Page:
Objective: An estimated 6.5 million Americans engage in nonmedical use (NMU) of prescription medications. Physicians can be important targets for interventions to reduce NMU, but little is known about which individuals engaging in NMU receive medications from a physician versus other sources. Methods: Cross-sectional data from the National Survey on Drug Use andHealth, 2006-2013,were analyzed. The sample included 34,690 persons ages 12 and older who reported prior-year NMU. Individuals identified medications used that were not prescribed to them or that they took only for the experience and feelings that they caused and identified the most recent source of each NMU medication. The sample was stratified into groups by medication obtained for NMU (opioid analgesics, stimulants, tranquilizers or sedatives, and multiple medications) and the proportion receiving each medication from a physician. Logistic regression was used to examine sociodemographic, health status, and substance use correlates of reporting a physician source for NMU medications. Results: The percentage that received medications from a physician varied by group: opioid analgesics, 23.7%; multiple medications, 20.1%; tranquilizers-sedatives, 11.9%; and stimulants, 10.4%. Across groups, positive correlates of reporting a physician as a source of NMU medications included male gender, non-Hispanic black race, receipt of mental health treatment, and more frequent NMU. Individuals reporting use of illicit drugs were less likely to receive medications for NMU from a physician. Conclusions: Among individuals who engaged in NMU, those with the greatestmedical vulnerabilityweremore likely to have a physician source. Clinical interventions to identify harmful use can play an important role in reducing NMU.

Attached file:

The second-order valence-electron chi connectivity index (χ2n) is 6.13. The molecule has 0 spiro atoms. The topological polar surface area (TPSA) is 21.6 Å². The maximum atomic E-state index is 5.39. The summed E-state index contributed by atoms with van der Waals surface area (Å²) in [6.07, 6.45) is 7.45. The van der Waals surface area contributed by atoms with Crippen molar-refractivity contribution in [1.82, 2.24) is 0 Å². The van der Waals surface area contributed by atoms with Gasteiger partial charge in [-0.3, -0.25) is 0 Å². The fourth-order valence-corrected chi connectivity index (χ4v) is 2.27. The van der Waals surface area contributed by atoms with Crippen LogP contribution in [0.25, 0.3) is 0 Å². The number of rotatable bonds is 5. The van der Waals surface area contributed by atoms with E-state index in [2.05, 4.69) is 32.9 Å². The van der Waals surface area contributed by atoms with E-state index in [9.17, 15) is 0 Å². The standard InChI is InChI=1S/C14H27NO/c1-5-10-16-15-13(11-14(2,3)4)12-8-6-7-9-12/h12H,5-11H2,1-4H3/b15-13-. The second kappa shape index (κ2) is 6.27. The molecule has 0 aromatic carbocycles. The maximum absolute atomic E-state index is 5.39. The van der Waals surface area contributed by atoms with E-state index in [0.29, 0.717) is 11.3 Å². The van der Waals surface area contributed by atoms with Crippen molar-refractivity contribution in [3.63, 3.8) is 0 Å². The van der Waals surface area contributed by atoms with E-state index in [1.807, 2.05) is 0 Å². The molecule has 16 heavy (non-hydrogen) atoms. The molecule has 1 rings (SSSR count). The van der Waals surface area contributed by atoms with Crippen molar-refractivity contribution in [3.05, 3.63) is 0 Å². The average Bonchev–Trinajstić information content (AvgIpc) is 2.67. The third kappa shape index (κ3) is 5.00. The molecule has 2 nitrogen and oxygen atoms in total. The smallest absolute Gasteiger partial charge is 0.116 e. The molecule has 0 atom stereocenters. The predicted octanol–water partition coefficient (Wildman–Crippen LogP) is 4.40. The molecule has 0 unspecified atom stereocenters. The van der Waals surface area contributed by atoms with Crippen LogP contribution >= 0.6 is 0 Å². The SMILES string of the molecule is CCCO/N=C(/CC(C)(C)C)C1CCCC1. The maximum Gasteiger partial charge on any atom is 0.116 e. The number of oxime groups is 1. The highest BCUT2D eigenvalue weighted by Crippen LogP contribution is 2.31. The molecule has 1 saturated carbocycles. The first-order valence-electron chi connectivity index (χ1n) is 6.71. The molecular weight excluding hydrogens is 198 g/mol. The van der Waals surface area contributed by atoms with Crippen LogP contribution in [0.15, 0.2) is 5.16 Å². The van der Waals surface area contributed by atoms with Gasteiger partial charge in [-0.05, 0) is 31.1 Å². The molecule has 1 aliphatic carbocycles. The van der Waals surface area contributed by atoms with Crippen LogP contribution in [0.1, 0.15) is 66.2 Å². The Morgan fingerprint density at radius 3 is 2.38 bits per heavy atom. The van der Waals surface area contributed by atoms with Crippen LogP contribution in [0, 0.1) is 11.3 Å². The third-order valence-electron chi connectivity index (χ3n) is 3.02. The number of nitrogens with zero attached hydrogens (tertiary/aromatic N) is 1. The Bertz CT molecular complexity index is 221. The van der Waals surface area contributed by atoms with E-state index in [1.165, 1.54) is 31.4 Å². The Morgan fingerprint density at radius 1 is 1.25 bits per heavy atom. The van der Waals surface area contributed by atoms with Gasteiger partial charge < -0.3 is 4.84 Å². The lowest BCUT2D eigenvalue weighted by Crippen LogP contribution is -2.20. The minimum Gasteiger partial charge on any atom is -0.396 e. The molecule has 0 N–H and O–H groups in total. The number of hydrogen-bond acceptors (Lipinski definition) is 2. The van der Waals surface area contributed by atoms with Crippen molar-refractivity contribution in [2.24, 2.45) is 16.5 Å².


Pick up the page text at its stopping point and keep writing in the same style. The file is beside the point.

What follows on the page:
ASJC Scopus subject areas
- Psychiatry and Mental health